Posted by Jessica Beaudry on Wed, Feb 28, 2018 @ 12:00 PM
According to the American Pet Products Association (APPA) National Pet Owners Survey, 68 percent of U.S. households — 84.6 million — share their home with one or more companion animals. A survey by AAA and Kurgo Pet Products revealed that 84 percent of respondents regularly drive with their companion animals for a variety of outings from veterinary visits to road trips. Well-intentioned consumers may not think twice about safety before loading Simba into the car and heading out on the road. Veterinary offices can help protect pawed patients by educating clients on proper vehicle safety precautions and guidelines. Below, the CrossCheck editorial team has provided key discussion points.
U.S. police reported 6,296,000 car crashes in 2015. As a result, a total of 2,443,000 human injuries and 35,485 deaths occurred, according to the National Highway Traffic Safety Administration (NTHSA). Due to high instances of companion animals accompanying their guardians in cars, it is safe to assume that a percentage of animals involved in collisions have received injuries and or experienced distress.
Distracted drivers endanger the safety of both patients and clients. Of those surveyed by AAA and Kurgo Pet Products, 52 percent admit to petting companion animals while driving, 17 percent allow them to sit on their lap, 13 percent give food and or treats, and 4 percent play with their furry friends while driving. Urging clients to keep their eyes on the road and hands on the wheel can significantly decrease the likelihood of a crash.
Proper Products and Procedures
The vast majority of consumers — 84 percent —currently do not use any form of restraints when “driving with their dog.” Traveling at a slow speed of 30 mph, “an unrestrained 10 lb dog will exert 300 pounds of pressure in an accident,” Pet Pro Supply Co reports. In addition to a driver’s focus, proper restraint methods paired with quality products are crucial to pawed patient safety.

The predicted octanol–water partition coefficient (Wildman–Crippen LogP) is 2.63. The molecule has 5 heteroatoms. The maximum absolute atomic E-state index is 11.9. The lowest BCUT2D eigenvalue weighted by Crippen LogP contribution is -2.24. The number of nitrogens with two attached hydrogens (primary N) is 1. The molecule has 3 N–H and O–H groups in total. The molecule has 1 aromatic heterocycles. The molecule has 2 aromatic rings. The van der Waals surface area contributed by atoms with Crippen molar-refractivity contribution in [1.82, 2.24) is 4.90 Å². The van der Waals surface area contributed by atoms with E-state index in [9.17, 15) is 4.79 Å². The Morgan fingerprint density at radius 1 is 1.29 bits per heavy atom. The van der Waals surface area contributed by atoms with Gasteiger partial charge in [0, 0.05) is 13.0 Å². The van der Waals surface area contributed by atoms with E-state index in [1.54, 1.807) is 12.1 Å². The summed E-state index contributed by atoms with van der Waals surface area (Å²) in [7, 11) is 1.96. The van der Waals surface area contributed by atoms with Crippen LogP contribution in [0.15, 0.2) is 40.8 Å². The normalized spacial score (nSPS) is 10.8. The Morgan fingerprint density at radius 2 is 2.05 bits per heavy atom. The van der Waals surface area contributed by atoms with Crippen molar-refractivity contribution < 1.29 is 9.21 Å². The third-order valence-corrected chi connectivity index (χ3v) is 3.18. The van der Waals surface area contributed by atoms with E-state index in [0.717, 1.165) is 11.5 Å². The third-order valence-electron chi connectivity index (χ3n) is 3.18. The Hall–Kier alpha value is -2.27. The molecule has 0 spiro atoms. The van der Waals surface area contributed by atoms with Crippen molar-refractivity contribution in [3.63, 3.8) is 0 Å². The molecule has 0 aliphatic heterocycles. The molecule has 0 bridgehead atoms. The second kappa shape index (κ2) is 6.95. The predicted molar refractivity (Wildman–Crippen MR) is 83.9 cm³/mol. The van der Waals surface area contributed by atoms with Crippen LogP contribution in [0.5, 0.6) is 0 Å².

Companion animal car gear placed among the top auto-related Google searches in 2017, with top trending terms such as “dog car seat”, “small dog car seat” and “dog car hammock,” Google reports. Among those who use restraints, many consumers unknowingly purchase ineffective seat belts, harnesses, and other devices. Animal guardians should not simply pick items off of store shelves and or order online without verifying the safety of each item.
Currently, no government regulations or agencies oversee the production and performance of companion animal restraint products. Consumers can refer to the non-profit research and consumer advocacy organization the Center for Pet Safety for safety test results on harnesses, crates, carriers and animal travel seats. The organization’s voluntary CPS certification program indicates which companies are crash test certified. Reading individual product and company reviews will also assist consumers in the decision making process.
Veterinary offices can acquire a collection of top safety gear in various sizes to demonstrate proper fit and restraint techniques to clients. Due to air bags proving hazardous for pawed patients, AAA recommends securing animals in the back seat. In conjunction with effective restraints, veterinary offices can recommend the following:
- Always outfit companion animals with ID tags
- Crates should be large enough for animals to stand, sit, lie down and turn around
- Turn up the AC and bring water to prevent overheating
- Pack a favorite toy and or blanket on longer trips for comfort
- Road trip essentials include food, water, medications, grooming supplies and waste bags
- Refrain from leaving animals unattended in parked cars — animals can freeze on cold days while inside temperatures can quickly rise to fatal levels within minutes in warmer weather as illustrated in a graph by the American Veterinary Medical Association (AVMA)
Promoting Safety and Services at Veterinary Offices
While a few states prohibit driving with unrestrained dogs, others do not possess laws regarding companion animal vehicle safety. Regardless of where clients are located, the risks involved remain high.
Veterinary offices can provide information both in the office and online to help maintain patient safety on the roads, increase client satisfaction and improve appointment attendance rates. Professionals may also discuss home and holiday safety with clients.
For over 30 years, CrossCheck has provided U.S. merchants with top payment tools and solutions. Multiple Check allows businesses to create an individualized payment plan for clients in need of additional time to fund veterinary services without using credit. Clients will write 2 – 4 checks that are deposited over a 30-day window, with guaranteed funding by CrossCheck of all approved checks at the time of deposit. With this service, businesses can continue to provide critical care for pawed patients while receiving full compensation. To learn more, download out free guide.